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Bill bans live news broadcasts of police standoffs

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    NMU         OREGON         Newsgathering         Mar 13, 2001    

Bill bans live news broadcasts of police standoffs

  • A voluntary agreement between broadcasters and police is being turned into a law that carries criminal penalties for shooting unapproved footage during hostage standoffs.

Proposed legislation in Oregon would allow law enforcement agencies to impose a no-fly zone on news helicopters in an area where police are deployed. The bill would also prohibit live broadcasts of the scene.

Senate Bill 615, introduced on Feb. 12 at the request of the Oregon Council of Police Associations is now before the Senate Judiciary Committee. Under the proposal, police officials would establish a boundary around areas where police conduct tactical operations. Confrontations that endanger police and the public, such as hostage situations, would warrant restricted access. News helicopters would be prohibited from flying within one mile of the boundary.

The television stations in Portland and police had previously reached an agreement not to fly too close to the emergency area.

Sponsored by state Sens. John Minnis and Ryan Decker and state Rep. Karen Minnis, the bill grants the state the authority to prosecute offenders of the unwritten, voluntary agreement. Violators would be held liable for any related damage, injury or death and face a maximum penalty of $10,000.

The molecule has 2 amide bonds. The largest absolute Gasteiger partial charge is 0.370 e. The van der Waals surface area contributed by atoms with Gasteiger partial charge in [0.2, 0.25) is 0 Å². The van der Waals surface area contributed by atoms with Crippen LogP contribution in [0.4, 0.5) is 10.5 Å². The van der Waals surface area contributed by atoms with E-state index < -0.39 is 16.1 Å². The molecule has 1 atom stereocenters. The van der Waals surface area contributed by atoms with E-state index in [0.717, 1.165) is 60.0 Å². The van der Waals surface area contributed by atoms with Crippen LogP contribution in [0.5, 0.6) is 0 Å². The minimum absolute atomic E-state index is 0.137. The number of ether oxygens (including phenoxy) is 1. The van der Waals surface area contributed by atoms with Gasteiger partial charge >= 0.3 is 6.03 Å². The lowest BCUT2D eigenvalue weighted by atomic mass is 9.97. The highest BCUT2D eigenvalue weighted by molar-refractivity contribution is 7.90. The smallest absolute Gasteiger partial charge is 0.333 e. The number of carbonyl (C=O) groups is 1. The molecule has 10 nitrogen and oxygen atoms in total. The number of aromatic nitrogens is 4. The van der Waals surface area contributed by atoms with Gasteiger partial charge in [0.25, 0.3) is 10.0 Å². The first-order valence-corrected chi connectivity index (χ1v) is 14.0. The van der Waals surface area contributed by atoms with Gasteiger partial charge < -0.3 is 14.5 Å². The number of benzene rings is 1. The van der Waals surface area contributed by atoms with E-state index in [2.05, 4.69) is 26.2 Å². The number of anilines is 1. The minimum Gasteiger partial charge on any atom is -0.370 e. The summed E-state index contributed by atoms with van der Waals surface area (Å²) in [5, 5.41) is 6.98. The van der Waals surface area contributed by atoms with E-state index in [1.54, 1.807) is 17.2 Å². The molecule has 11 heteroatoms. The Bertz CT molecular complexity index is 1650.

A spokesman for Minnis said violations of the current agreement necessitated the bill, and he said the media will have the opportunity to testify at a public hearing. No hearing has been scheduled, but the spokesman said committee members have expressed support for the bill.

Bill Johnstone, executive director of the Oregon Association of Broadcasters, said the association will continue to oppose the bill and that he, along with television news directors, will meet with Minnis on March 15.

The conflict between law enforcement’s attempts to apprehend suspects and the media’s need to report the news peaked in 1998, when police blamed the media for a botched drug raid.

During the incident, Steven Dons shot three police officers, killing officer Colleen Waibel. Media helicopters did not arrive at the scene until after the shootings, but police later argued that their attempts to apprehend Dons were stilted by four television news helicopters that aired live coverage of the subsequent standoff, which they allege may have alerted Dons about the officers’ location outside of his home.

(S.B. 615) ML

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